The Meaning Of Boystown: A Conversation About Chicago's LGBTQ Neighborhood
Boystown, Chicago’s historic gay neighborhood, has played a central role in the LGBTQ community’s fight for equal rights. What began in the 1970s as a strip of gay bars in East Lakeview eventually became an institution — cemented with rainbow-colored pylons, thriving gay-owned businesses and organizations, and a large, active gay population.
Just in time for Pride Month, Curious City decided to revisit a panel discussion we held last month for a question on the history of Boystown. Their conversation raised questions about whether Boystown is inclusive to people of different races and gender identities, how the neighborhood can adapt to better serve a diverse community, and whether it will survive as an LGBTQ haven.
The panel included longtime activist and bar owner Chuck Renslow, queer researcher and photographer Andie Meadows, and drag performers Abhijeet Rane and J Wilson, who both identify as non-binary and trans.
Here are some highlights from that conversation.
On the impact of Boystown
J Wilson: Boystown is the backdrop in front of which I’ve been able to find myself and express my identity. There's something about having a landmark. It's sort of a beacon that you can see, even from the other side of the world. It's so visible with the pylons, and it's so easy to find. I really craved that growing up.
Abhijeet Rane: Even before you can express your queerness to anyone else, just knowing you can look a little weird, or feel a little weird, and walk down those three miles and not have every eye looking at you is really important. Literally the first day that I came to Chicago, I just flew in after 24 hours of flying, and I was really jet-lagged. But I felt so alive. I couldn't sleep that night and I took the CTA Red Line from my dorm to Boystown. I was underage, so I couldn't go out anywhere, but it felt so belonging to be there, just to walk there. I didn’t know anyone but it just felt right.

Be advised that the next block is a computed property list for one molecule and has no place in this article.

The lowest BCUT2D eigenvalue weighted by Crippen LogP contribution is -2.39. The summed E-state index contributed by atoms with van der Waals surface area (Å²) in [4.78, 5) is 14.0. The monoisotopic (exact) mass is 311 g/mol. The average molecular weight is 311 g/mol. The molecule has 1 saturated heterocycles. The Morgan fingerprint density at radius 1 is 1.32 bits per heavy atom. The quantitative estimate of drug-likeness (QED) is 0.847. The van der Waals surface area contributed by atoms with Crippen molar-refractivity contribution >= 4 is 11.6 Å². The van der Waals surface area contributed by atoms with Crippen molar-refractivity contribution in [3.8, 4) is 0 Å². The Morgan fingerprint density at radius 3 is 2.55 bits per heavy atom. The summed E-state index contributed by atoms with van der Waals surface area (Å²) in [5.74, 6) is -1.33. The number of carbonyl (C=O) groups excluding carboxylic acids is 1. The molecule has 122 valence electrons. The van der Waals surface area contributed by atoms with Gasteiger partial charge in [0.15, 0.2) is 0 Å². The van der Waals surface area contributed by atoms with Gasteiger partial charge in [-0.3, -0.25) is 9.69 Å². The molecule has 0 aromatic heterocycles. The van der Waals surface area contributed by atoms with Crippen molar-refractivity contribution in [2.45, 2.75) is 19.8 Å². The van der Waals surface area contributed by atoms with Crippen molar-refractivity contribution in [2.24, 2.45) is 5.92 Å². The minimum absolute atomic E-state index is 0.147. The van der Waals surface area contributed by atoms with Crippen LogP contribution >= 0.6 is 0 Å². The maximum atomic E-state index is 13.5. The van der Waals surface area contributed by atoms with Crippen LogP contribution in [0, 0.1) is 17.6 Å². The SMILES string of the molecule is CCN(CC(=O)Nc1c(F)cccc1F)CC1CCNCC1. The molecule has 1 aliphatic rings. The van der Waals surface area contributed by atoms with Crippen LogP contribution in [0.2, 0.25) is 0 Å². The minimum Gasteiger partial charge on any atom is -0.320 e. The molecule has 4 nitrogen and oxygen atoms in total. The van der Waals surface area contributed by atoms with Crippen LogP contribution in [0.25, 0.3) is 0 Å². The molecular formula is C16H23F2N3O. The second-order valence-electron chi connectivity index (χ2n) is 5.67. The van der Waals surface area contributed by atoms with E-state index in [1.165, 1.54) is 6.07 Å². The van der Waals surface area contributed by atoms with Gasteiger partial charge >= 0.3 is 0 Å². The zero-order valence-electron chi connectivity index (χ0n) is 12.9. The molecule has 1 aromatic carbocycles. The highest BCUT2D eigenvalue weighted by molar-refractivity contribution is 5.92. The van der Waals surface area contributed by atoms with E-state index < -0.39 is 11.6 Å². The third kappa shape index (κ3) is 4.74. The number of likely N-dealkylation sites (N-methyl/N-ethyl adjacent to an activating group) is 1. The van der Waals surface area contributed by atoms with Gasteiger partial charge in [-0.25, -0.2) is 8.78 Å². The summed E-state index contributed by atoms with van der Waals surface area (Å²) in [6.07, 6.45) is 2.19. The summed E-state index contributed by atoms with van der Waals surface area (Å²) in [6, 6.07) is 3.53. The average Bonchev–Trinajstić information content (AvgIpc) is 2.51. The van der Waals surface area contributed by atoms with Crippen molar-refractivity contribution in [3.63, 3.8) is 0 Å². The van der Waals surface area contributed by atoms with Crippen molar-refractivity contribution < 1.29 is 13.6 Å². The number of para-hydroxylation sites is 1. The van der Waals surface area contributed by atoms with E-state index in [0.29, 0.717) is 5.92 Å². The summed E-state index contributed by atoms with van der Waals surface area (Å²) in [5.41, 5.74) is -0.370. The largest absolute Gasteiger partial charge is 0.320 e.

Chuck Renslow: When you walk into Boystown, you can let your hair down. And it’s great. You can’t do that in most other neighborhoods. Any guy going into Boystown is going to feel at home and can say, “Wow, here I am.”
Andie Meadows: Even being a queer woman and it being called Boystown and being pretty clearly not built for me, I still lived there for three years and felt the draw. I think it was a gateway to finding spaces that are actually for me because it is so visible. I wouldn’t have found places without it.
On whether Boystown should be more inclusive